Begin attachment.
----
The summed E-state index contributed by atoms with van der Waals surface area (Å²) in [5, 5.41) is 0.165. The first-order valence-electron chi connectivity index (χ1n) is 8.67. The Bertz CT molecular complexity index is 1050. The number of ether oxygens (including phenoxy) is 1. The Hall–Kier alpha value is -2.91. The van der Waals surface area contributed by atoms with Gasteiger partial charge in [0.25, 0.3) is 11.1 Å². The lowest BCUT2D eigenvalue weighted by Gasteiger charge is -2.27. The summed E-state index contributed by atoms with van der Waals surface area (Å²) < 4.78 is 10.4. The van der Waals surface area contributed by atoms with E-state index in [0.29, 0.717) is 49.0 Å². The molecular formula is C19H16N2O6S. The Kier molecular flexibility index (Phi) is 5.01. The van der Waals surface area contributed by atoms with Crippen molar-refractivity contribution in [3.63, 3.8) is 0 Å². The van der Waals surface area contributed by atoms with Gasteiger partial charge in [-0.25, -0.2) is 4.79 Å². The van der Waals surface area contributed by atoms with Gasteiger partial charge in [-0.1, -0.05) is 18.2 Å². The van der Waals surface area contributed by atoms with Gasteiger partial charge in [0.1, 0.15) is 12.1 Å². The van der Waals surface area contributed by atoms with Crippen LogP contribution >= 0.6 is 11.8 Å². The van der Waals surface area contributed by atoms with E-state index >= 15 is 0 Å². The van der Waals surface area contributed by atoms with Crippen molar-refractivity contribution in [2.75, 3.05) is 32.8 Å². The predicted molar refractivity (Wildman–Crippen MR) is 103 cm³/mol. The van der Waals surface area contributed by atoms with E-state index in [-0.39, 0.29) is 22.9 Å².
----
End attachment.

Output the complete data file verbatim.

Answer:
The summed E-state index contributed by atoms with van der Waals surface area (Å²) in [5, 5.41) is 0.165. The first-order valence-electron chi connectivity index (χ1n) is 8.67. The Bertz CT molecular complexity index is 1050. The number of ether oxygens (including phenoxy) is 1. The Hall–Kier alpha value is -2.91. The van der Waals surface area contributed by atoms with Gasteiger partial charge in [0.25, 0.3) is 11.1 Å². The lowest BCUT2D eigenvalue weighted by Gasteiger charge is -2.27. The summed E-state index contributed by atoms with van der Waals surface area (Å²) < 4.78 is 10.4. The van der Waals surface area contributed by atoms with E-state index in [0.29, 0.717) is 49.0 Å². The molecular formula is C19H16N2O6S. The Kier molecular flexibility index (Phi) is 5.01. The van der Waals surface area contributed by atoms with Crippen molar-refractivity contribution in [3.63, 3.8) is 0 Å². The van der Waals surface area contributed by atoms with Gasteiger partial charge in [-0.25, -0.2) is 4.79 Å². The van der Waals surface area contributed by atoms with Gasteiger partial charge in [-0.1, -0.05) is 18.2 Å². The van der Waals surface area contributed by atoms with Gasteiger partial charge in [0.1, 0.15) is 12.1 Å². The van der Waals surface area contributed by atoms with Crippen LogP contribution >= 0.6 is 11.8 Å². The van der Waals surface area contributed by atoms with E-state index >= 15 is 0 Å². The van der Waals surface area contributed by atoms with Crippen molar-refractivity contribution in [2.75, 3.05) is 32.8 Å². The predicted molar refractivity (Wildman–Crippen MR) is 103 cm³/mol. The van der Waals surface area contributed by atoms with E-state index in [-0.39, 0.29) is 22.9 Å².